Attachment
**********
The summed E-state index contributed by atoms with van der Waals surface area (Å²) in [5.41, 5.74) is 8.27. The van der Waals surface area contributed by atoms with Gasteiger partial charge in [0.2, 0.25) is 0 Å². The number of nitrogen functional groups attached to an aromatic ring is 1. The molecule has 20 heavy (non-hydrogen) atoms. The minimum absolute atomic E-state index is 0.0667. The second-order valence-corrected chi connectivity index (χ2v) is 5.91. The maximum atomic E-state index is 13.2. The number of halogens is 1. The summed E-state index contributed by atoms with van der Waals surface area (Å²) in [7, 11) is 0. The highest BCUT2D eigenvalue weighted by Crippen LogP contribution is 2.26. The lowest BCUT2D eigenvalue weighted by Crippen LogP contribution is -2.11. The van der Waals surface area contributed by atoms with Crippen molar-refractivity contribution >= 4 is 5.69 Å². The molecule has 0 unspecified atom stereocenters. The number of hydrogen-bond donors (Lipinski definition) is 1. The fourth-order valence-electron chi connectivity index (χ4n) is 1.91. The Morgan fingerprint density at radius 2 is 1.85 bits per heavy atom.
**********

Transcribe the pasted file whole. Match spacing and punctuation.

The summed E-state index contributed by atoms with van der Waals surface area (Å²) in [5.41, 5.74) is 8.27. The van der Waals surface area contributed by atoms with Gasteiger partial charge in [0.2, 0.25) is 0 Å². The number of nitrogen functional groups attached to an aromatic ring is 1. The molecule has 20 heavy (non-hydrogen) atoms. The minimum absolute atomic E-state index is 0.0667. The second-order valence-corrected chi connectivity index (χ2v) is 5.91. The maximum atomic E-state index is 13.2. The number of halogens is 1. The summed E-state index contributed by atoms with van der Waals surface area (Å²) in [7, 11) is 0. The highest BCUT2D eigenvalue weighted by Crippen LogP contribution is 2.26. The lowest BCUT2D eigenvalue weighted by Crippen LogP contribution is -2.11. The van der Waals surface area contributed by atoms with Crippen molar-refractivity contribution >= 4 is 5.69 Å². The molecule has 0 unspecified atom stereocenters. The number of hydrogen-bond donors (Lipinski definition) is 1. The fourth-order valence-electron chi connectivity index (χ4n) is 1.91. The Morgan fingerprint density at radius 2 is 1.85 bits per heavy atom.